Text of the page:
Judge rules against mining in Florida panther habitat
From ANIMAL PEOPLE, September 2004:
FORT MYERS–Ruling that the U.S. Fish and Wildlife Service
and Army Corps of Engineers improperly issued a finding of “no
jeopardy” to the endangered Florida panther, U.S. District Judge
James Robertson on August 20, 2004 invalidated the federal permits
issued to Florida Rock Industries Inc. to develop a 6,000-acre mine
site in Lee County.
“In isolation, most individual projects would impact only
small portions of potential panther habitat,” Robertson wrote.
“Multiplied by many projects over a long time, the cumulative impact
on the panther might be significant.”
The lawsuit against the mine was filed by the National
Wildlife Federation, the Florida Wildlife Federation, and the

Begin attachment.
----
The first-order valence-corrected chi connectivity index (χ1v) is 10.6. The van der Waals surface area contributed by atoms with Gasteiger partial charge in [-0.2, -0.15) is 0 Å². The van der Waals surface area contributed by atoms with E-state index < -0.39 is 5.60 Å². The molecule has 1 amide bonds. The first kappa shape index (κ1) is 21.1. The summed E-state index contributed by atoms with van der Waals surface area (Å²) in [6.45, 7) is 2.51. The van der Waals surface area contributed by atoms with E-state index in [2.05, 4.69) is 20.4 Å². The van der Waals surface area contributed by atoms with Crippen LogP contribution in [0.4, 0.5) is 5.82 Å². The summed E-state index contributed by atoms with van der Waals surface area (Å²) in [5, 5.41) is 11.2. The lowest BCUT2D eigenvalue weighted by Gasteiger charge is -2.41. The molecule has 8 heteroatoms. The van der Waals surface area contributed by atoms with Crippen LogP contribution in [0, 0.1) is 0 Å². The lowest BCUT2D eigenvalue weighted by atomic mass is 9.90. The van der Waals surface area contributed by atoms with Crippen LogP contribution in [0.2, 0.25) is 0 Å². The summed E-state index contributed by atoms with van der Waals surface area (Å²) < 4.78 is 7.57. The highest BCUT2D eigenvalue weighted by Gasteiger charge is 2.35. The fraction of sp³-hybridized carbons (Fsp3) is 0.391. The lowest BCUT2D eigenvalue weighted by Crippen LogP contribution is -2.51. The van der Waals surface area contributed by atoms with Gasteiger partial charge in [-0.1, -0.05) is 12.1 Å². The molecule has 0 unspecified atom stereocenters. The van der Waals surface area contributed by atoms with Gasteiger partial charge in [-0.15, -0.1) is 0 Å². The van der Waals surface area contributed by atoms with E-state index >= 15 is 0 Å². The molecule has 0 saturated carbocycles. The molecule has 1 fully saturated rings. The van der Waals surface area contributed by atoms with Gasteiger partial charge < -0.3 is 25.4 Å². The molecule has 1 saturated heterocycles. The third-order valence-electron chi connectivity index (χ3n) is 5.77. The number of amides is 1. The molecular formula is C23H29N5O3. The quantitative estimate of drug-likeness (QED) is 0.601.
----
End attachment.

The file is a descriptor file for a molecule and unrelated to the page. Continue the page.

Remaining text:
Florida Panther Society.
Fort Lauderdale Sun-Sentinel staff writer David Fleshler
reported that the case “received support in May 2004 when Andrew
Eller, a biologist for the Fish and Wildlife Service, filed a
formal complaint accusing his own agency of knowingly using bad data
on panther habitat, reproduction, and survival to approve eight
Fleshler reported on July 21 that “Eller, a 17-year veteran
of the wildlife service,” had been told in writing that he “would be
fired in 30 days for repeatedly completing projects late and engaging
in ‘unprofessional’ exchanges with the public.”
Said Eller, “I believe it’s retaliation.”
The Florida Rock Industries permit application was supported
by University of Kentucky biologist and reputed Florida panther
expert Dave Maehr.
“For years Maehr’s research went unquestioned, even though
he represented development interests at the same time he was billing
himself as an unbiased scientist,” summarized Chad Gillis of the
Naples Daily News in December 2003.
A peer review of Maehr’s work commissioned by the Florida
Fish and Wildlife Conservation Commission and the Fish and Wildlife
Service recently found that “some of Maehr’s science and panther
models are so faulty that government agencies using his work should
stop immediately,” Gillis wrote.